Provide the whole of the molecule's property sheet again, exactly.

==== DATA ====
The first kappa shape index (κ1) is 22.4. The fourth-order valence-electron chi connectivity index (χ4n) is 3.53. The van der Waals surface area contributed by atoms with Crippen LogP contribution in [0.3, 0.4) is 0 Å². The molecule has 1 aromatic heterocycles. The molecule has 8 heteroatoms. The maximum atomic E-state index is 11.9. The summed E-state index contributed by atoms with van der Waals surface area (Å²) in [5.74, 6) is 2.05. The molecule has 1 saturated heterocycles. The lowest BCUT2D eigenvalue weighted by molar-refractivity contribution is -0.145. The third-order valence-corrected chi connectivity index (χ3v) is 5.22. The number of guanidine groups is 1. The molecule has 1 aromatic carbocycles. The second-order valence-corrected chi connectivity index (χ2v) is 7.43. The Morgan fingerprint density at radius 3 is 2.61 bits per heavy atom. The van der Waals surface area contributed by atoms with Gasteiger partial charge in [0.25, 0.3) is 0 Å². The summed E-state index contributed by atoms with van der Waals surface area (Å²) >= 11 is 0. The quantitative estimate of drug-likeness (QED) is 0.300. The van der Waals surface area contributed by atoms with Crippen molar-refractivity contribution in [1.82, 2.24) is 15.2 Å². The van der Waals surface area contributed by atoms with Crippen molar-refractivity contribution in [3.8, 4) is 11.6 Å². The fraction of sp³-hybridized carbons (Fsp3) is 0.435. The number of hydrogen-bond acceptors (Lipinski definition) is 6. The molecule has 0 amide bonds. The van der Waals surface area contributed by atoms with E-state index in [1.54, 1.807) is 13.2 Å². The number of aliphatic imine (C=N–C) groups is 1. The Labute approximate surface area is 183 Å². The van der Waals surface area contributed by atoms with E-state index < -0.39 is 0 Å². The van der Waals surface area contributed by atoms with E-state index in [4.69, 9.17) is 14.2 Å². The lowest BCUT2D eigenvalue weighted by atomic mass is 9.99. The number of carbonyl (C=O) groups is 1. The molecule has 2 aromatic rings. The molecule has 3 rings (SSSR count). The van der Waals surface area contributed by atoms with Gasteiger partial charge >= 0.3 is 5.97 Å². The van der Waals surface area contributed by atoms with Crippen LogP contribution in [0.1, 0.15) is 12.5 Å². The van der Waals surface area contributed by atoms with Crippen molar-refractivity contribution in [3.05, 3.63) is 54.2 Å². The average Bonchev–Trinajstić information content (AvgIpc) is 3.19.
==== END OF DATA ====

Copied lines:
The first kappa shape index (κ1) is 22.4. The fourth-order valence-electron chi connectivity index (χ4n) is 3.53. The van der Waals surface area contributed by atoms with Crippen LogP contribution in [0.3, 0.4) is 0 Å². The molecule has 1 aromatic heterocycles. The molecule has 8 heteroatoms. The maximum atomic E-state index is 11.9. The summed E-state index contributed by atoms with van der Waals surface area (Å²) in [5.74, 6) is 2.05. The molecule has 1 saturated heterocycles. The lowest BCUT2D eigenvalue weighted by molar-refractivity contribution is -0.145. The third-order valence-corrected chi connectivity index (χ3v) is 5.22. The number of guanidine groups is 1. The molecule has 1 aromatic carbocycles. The second-order valence-corrected chi connectivity index (χ2v) is 7.43. The Morgan fingerprint density at radius 3 is 2.61 bits per heavy atom. The van der Waals surface area contributed by atoms with Gasteiger partial charge in [0.25, 0.3) is 0 Å². The summed E-state index contributed by atoms with van der Waals surface area (Å²) >= 11 is 0. The quantitative estimate of drug-likeness (QED) is 0.300. The van der Waals surface area contributed by atoms with Crippen molar-refractivity contribution in [1.82, 2.24) is 15.2 Å². The van der Waals surface area contributed by atoms with Crippen molar-refractivity contribution in [3.8, 4) is 11.6 Å². The fraction of sp³-hybridized carbons (Fsp3) is 0.435. The number of hydrogen-bond acceptors (Lipinski definition) is 6. The molecule has 0 amide bonds. The van der Waals surface area contributed by atoms with E-state index in [1.54, 1.807) is 13.2 Å². The number of aliphatic imine (C=N–C) groups is 1. The Labute approximate surface area is 183 Å². The van der Waals surface area contributed by atoms with E-state index < -0.39 is 0 Å². The van der Waals surface area contributed by atoms with E-state index in [4.69, 9.17) is 14.2 Å². The lowest BCUT2D eigenvalue weighted by atomic mass is 9.99. The number of carbonyl (C=O) groups is 1. The molecule has 2 aromatic rings. The molecule has 3 rings (SSSR count). The van der Waals surface area contributed by atoms with Gasteiger partial charge >= 0.3 is 5.97 Å². The van der Waals surface area contributed by atoms with Crippen LogP contribution in [0.1, 0.15) is 12.5 Å². The van der Waals surface area contributed by atoms with Crippen molar-refractivity contribution in [3.05, 3.63) is 54.2 Å². The average Bonchev–Trinajstić information content (AvgIpc) is 3.19.